Today Facebook is publishing the fifth edition of their Community Standards Enforcement Report
, providing metrics
on how well they enforced their policies from October 2019 through March 2020. The last few years were spent building tools, teams and technologies to help protect elections from interference, prevent misinformation from spreading on their apps and keep people safe from harmful content. So, when the COVID-19 crisis emerged, Facebook had the tools and processes in place to move quickly and were able to continue finding and removing content that violates their policies. When content reviewers were temporarily sent home due to the COVID-19 pandemic, reliance on these automated systems were increased and prioritized high-severity content for Facebook’s teams to review in order to continue to keep their apps safe during this time.
The report includes data only through March 2020 so it does not reflect the full impact of the changes made by Facebook during the pandemic. It is anticipated that the impact of those changes will be visible in the next report, and possibly beyond, and Facebook will be transparent about them. For example, for the past seven weeks always offering the option to appeal content decisions and account removals was not possible, so it is expected that the number of appeals to be much lower in the next report. At Facebook, removing of harmful content was prioritized over measuring their efforts, and as a result may not be able to calculate the prevalence of violating content during this time. Today’s report shows the impact of advancements made in the technology used to proactively find and remove violating content.
What’s New in This Report?
Now, metrics are being included across twelve policies on Facebook and metrics across ten policies on Instagram. The report introduces Instagram data in four issue areas: Hate Speech, Adult Nudity and Sexual Activity, Violent and Graphic Content, and Bullying and Harassment. For the first time, data on the number of appeals people make on content that has been taken action against on Instagram, and the number of decisions they overturn either based on those appeals or when they identify the issue themselves will be shared. Facebook has also added data on their efforts to combat organized hate on Facebook and Instagram. You can learn more about these efforts and the progress that has been made here.
Progress in Finding and Removing Violating Content
Facebook’s technology that proactively finds violating content, had been improved upon, which helped them remove more violating content so fewer people saw it.
On Facebook, they continued to expand their proactive detection technology
for hate speech to more languages, and improved existing detection systems. The proactive detection rate for hate speech increased by more than 8 points over the past two quarters totaling almost a 20-point increase in just one year. As a result, Facebook is able to find more content and can now detect almost 90% of the content removed before anyone reports it. In addition, thanks to other improvements made to the detection technology, the amount of drug content removed in Q4 2019 doubled, removing 8.8 million pieces of content.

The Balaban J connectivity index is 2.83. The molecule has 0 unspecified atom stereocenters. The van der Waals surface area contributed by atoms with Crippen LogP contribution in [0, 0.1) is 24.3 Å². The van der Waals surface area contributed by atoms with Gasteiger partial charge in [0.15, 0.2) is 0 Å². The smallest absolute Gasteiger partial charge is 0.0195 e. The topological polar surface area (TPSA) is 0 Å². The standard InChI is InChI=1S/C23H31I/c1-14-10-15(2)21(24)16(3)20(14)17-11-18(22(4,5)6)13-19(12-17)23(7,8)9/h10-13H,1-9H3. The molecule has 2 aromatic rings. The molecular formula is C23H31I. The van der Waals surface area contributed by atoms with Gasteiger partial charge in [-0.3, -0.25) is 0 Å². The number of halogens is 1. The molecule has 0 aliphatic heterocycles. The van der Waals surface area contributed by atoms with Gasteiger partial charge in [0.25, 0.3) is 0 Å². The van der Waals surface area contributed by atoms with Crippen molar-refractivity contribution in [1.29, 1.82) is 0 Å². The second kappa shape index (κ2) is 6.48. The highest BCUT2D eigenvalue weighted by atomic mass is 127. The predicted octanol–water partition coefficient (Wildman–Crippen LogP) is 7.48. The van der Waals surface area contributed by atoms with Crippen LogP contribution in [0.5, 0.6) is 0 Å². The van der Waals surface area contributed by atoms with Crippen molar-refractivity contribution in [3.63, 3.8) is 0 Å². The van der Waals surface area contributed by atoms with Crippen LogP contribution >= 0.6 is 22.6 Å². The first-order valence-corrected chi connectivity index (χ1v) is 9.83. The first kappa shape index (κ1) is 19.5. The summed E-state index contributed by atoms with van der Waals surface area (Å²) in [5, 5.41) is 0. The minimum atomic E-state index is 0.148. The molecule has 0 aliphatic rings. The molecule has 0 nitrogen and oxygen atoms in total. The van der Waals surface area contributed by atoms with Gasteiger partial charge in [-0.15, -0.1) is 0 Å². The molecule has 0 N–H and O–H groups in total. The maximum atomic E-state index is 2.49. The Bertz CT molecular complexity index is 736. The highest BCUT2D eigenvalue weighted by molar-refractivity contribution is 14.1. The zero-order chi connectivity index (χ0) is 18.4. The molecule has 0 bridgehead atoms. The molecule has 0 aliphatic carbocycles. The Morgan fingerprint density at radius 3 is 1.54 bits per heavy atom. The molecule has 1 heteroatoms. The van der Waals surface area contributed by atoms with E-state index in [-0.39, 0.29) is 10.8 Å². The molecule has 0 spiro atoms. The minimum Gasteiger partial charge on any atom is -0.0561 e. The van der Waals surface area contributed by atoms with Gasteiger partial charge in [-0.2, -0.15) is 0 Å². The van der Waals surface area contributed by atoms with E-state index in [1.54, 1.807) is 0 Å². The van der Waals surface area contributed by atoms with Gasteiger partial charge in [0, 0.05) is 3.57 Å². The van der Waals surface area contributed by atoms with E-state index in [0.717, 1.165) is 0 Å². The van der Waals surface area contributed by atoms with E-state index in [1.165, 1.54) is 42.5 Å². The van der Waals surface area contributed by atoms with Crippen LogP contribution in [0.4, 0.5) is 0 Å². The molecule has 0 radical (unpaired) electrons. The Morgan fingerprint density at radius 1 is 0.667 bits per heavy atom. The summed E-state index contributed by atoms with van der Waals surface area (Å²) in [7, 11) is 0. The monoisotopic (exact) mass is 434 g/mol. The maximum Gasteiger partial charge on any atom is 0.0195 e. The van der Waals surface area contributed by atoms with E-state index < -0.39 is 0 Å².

On Instagram, improvements were made to their text and image matching technology to help find more suicide and self-injury content. As a result, there was an increase in the amount of content action was taken on by 40% and increased proactive detection rate by more than 12 points since the last report. Progress was also made in combating online bullying by introducing several new features
to help people manage their experience and limit unwanted interactions, and announced new Instagram controls
today. Facebook is sharing enforcement data for bullying on Instagram for the first time in this report, including taking action on 1.5 million pieces of content in both Q4 2019 and Q1 2020.
• Lastly, improvements to Facebook’s technology for finding and removing content similar to existing violations in their databases helped take down more child nudity and sexual exploitative content on Facebook and Instagram.
Over the last six months, Facebook has started to use technology more to prioritize content for their teams to review based on factors like virality and severity among others. Going forward, leveraging technology is in plan and to also take action on content, including removing more posts automatically. This will enable Facebook’s content reviewers to focus their time on other types of content where more nuance and context are needed to make a decision.
The Community Standards Enforcement Report is published in conjunction with Facebook’s bi-annual Transparency Report that shares numbers on government requests for user data, content restrictions based on local law, intellectual property take-downs and internet disruptions.
In the future Community Standards Enforcement Reports will be shared quarterly, therefore the next report will be released in August.